The Kenya National Union of Teachers (Knut) has rejected the proposed amendments to the Teachers Service Commission (TSC) Act of 2012, arguing that the changes are unfavourable and punitive.
Knut said the TSC did not involve them in the formulation of the Bill.
The union has vowed to boycott a public participation exercise organised by TSC and that was scheduled to take place today at the Kenya School of Government.
Knut Secretary-General Collins Oyuu said 60 percent of the draft Bill is harmful for teachers.
“We have decided not to attend the stakeholders’ forum organised by TSC tomorrow [today] to address the TSC (Amendment) Bill 2024.”
“We won’t let them exploit us. We won’t tolerate being scolded anymore,” said Mr Oyuu told journalists at the union’s headquarters in Nairobi on Tuesday.
Mr Oyuu revealed that Knut had received a letter from TSC on Tuesday last week dated January 29 outlining the proposed amendments to the TSC Act.
He explained that the draft Bill proposes a restructuring of the basic education system, suggesting that it should comprise primary, junior school, senior secondary, and teachers’ training institutions, leaving out early childhood development and education (ECDE).
“The envisioned reforms capture basic education as encompassing PP1 [Pre-Primary One] to Grade Nine and terming them comprehensive schools, then senior secondary. We know that basic education starts from ECDE,” he said.
One notable proposal that Knut has outlined is the TSC’s intention to determine the remuneration of teachers without involving the unions and seeking advice from the Salaries and Remuneration Commission (SRC).
“This violates Article 230 of the Constitution, which emphasises the need for consultation and engagement with relevant stakeholders,” Mr Oyuu said.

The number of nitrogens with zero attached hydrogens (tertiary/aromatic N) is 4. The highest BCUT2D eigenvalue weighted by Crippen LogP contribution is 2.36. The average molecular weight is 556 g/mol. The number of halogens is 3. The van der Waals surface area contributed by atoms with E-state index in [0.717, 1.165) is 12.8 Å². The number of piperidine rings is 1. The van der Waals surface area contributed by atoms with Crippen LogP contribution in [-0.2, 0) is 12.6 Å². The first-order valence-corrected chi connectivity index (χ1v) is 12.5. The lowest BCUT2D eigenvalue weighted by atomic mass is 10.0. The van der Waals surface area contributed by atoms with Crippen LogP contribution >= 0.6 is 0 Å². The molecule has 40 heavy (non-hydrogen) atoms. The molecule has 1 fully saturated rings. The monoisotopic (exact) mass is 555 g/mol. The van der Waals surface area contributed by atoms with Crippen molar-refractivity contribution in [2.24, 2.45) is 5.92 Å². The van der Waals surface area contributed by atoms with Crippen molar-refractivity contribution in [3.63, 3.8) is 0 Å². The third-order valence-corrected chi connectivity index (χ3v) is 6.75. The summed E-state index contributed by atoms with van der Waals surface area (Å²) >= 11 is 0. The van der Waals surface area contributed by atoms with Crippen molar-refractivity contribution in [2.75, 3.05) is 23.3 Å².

The Knut boss added that TSC’s proposal to discipline teachers without being bound by strict rules of evidence, as envisioned by Article 50 of the Constitution on the right to a fair hearing, raises concerns about the potential misuse of disciplinary powers.
Mr Oyuu stressed the importance of due process in safeguarding the rights of educators.
“They are saying they will not follow the rules of evidence,” he lamented. The Knut boss further accused the TSC of lacking a clear stance on the handling of teachers’ pensions, a long-standing issue that affects retiring teachers.
“We anticipated the TSC to establish a dedicated department within its structure for this purpose, allowing teachers to have clear insight into the timing of their benefits,” said Mr Oyuu.
He termed as disheartening the fact that teachers’ retirement benefits would pass through the National Treasury “despite TSC overseeing salary payments throughout a teacher’s career.”
“This omission is particularly troubling given the existence of a Pensions Act governing these matters. The repercussions are severe, with some of our teachers passing away before receiving their pensions,” said My Oyuu.
Moreover, the TSC’s disciplinary procedures have been a subject of criticism, with calls for a more collaborative approach. The draft Bill suggests establishing a Joint TSC-Knut committee to identify cases warranting review.
The proposal to create new staffing norms lacks clarity, Mr Oyuu said, which might reintroduce punitive measures such as de- localisation.
“We all know what de-localisation did to teachers,” said Mr Oyuu. He criticised the commission’s proposition to regulate its own practice and procedure, saying, it contradicts Article 249 (2) of the Constitution.
However, Kenya Union of Post Primary Education Teachers Secretary-General Akello Misori confirmed to Nation that the union will attend the TSC forum.
“This is just a public participation exercise. We’ve discussed the amendments and we’ll tell [TSC] where we disagree with them and where we don’t have any problems. The draft Bill has a lot of weighty issues,” he said, without going into details of the presentation the union will make.